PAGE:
RPG Design – Getting your encounters in the Zone

   There are dangerous predators, monsters, and evils out there.

   Some of them are extremely powerful.

   Yet there are substantial areas where ordinary people seem to survive quite handily.

   Ergo, we have at least three “zones” in most RPG worlds.

   (Relatively) Safe Zones. In these areas – whether due to the presence of powerful protectors (or of powerful exploiters who don’t like competition), natural or artificial barriers, or special conditions such as a lack of the magical energy needed to support the major menaces – there aren’t too many terribly dangerous things about. Mid-range menaces are usually either solitary, secretive, subtle, limited to specific locations, newly-arrived, or more than one of those things. Low-level menaces are common, and either home-grown for areas protected by barriers or environmental conditions or not worth the trouble for more powerful people to deal with.

   Low-level menaces are likely to include things like bandits and other renegade people, dangerous wild animals, natural disasters such as plagues, floods, and fires, ambitious rulers with basic military forces, corrupt tax collectors and officials, poltergeists, mystery and investigative scenarios, annoyed minor supernatural creatures that also like living in low-menace areas such as brownies and pixies, crazed ritualists, common raiders, and minor noxious sapient races, such as the classic kobolds.

   Low-level menaces are things that the normal population can deal with themselves – albeit often with casualties – but that a group of adventurers can deal with far more readily, and often with fairly minimal preparation. That’s good, because such problems are often both too common, and often too symptomless or mobile, to allow for intensive investigation and preparation. Still, any low-level group that attacks a group of low-level menaces – say, a bandit camp – without checking the local rumors and stories about them, scouting the place, and making any special preparations they can, is asking for a disaster.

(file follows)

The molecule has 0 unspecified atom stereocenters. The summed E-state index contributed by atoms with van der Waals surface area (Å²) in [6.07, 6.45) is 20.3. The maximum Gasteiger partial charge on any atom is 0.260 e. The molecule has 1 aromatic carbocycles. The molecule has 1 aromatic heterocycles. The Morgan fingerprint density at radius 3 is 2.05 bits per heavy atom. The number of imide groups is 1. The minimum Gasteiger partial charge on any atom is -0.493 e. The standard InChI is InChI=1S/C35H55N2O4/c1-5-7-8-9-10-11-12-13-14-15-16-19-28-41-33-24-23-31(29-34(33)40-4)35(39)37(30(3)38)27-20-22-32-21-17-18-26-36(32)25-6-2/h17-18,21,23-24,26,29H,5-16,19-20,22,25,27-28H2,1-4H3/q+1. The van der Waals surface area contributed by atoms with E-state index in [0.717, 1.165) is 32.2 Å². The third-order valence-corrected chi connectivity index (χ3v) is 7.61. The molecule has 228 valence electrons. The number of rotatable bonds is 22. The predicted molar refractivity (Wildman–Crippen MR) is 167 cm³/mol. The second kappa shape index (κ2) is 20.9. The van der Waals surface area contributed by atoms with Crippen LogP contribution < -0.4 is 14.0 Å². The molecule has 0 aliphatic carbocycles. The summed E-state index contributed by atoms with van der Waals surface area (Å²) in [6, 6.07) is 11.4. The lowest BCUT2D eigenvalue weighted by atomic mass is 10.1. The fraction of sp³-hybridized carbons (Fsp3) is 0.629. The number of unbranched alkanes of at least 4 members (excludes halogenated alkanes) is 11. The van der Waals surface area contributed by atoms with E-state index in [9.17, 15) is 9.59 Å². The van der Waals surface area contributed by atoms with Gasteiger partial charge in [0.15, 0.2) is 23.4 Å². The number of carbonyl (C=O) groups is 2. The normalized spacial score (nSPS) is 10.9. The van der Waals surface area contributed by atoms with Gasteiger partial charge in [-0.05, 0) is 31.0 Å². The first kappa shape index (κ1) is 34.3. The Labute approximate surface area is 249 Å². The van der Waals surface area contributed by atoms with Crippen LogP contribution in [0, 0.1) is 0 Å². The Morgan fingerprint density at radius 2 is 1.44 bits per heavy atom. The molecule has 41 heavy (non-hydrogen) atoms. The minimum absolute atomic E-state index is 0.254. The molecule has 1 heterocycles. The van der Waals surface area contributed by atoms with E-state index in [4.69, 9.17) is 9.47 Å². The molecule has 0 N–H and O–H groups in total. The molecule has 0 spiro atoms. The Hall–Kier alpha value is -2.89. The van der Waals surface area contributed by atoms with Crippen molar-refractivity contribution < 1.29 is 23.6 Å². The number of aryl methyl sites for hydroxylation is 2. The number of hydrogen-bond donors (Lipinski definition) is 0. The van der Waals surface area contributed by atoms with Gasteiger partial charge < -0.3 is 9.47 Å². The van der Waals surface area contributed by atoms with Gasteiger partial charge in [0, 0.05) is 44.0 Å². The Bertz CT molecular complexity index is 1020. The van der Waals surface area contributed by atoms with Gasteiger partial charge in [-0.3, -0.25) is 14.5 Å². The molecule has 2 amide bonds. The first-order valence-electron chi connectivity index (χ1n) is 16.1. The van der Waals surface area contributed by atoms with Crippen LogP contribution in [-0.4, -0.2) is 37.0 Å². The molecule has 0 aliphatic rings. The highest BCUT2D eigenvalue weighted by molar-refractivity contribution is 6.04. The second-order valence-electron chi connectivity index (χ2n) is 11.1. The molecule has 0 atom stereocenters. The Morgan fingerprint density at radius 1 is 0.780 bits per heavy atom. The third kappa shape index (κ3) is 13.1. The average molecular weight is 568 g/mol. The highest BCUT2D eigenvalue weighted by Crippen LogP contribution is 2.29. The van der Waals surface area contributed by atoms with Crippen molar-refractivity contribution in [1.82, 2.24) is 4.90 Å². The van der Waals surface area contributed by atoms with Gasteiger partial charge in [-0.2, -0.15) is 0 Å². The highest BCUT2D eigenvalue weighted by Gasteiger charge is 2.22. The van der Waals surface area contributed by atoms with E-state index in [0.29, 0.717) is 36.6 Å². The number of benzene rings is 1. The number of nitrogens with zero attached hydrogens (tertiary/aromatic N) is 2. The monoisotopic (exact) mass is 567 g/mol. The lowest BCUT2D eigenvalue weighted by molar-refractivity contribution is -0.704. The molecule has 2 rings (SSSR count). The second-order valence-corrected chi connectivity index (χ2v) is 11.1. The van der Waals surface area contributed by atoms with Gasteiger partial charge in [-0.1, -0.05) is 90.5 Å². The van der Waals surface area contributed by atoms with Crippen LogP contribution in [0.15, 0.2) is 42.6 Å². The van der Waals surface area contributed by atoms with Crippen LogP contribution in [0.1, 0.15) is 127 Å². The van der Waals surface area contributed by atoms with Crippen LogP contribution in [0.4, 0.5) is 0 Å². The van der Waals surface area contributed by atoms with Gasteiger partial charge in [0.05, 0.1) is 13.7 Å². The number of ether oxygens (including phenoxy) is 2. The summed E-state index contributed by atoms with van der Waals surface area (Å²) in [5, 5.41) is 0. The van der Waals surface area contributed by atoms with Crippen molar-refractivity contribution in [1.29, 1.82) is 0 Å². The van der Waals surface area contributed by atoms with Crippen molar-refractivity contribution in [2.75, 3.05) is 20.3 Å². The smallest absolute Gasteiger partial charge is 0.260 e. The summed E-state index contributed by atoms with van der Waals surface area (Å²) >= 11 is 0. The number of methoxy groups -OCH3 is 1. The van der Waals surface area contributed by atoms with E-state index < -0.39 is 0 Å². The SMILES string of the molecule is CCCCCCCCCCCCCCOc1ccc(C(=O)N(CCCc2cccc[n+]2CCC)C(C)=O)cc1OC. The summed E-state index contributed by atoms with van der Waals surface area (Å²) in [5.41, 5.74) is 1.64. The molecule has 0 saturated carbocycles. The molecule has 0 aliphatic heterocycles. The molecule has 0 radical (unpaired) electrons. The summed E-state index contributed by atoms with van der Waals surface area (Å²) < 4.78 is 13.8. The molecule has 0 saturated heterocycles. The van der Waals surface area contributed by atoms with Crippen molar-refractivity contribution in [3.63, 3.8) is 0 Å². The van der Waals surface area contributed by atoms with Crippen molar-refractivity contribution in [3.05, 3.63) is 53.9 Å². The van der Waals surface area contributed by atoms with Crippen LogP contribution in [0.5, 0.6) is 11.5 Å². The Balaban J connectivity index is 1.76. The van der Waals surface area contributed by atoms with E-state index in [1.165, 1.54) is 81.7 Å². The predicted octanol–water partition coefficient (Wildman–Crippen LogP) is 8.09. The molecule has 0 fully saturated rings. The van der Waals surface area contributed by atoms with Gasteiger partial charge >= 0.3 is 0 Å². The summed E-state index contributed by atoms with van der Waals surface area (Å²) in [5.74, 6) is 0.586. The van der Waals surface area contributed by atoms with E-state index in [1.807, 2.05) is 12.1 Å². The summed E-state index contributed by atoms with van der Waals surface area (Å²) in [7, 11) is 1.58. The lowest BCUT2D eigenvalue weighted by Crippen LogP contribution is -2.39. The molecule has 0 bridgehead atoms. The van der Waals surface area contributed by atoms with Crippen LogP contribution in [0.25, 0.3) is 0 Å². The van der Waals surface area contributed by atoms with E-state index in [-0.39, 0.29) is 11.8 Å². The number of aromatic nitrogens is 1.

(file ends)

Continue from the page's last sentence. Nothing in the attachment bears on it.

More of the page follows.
Low-powered characters may act as wandering troubleshooters, may be local professionals who simply happen to have the skills needed to deal with dangerous incursions which turn up in the area, be in the service of a powerful patron who has bigger responsibilities, or adopt an area to help out. In any case, their adventures are likely to be fairly local, dealing with menaces that the locals would have a hard time handling.

   Mid-level menaces in such areas include powerful creatures that are either restricted to a particular area or can only menace a few people at a time, such as ghosts haunting a particular location or solitary possessing demons, social corruption and injustices, ambitious or vicious adventurer-class individuals, vampires who have settled into a particular location to feed on the locals (subtly corrupting and draining the area without making it obvious what’s going on), evil local rulers, and relatively modest creatures from outside the (Relatively) Safe Zone raiding it’s borders.

   Low-powered characters can deal with mid-level menaces – but it’s going to be rough. If they don’t investigate and scout out what’s going on carefully, plan ahead, gather allies and collect appropriate resources, they are likely to pay a terrible price for such foolishness – and should. Letting them “win” without fully earning that victory is fun and exciting for awhile, but will become boring soon enough. How long is it fun to play a video game in god mode?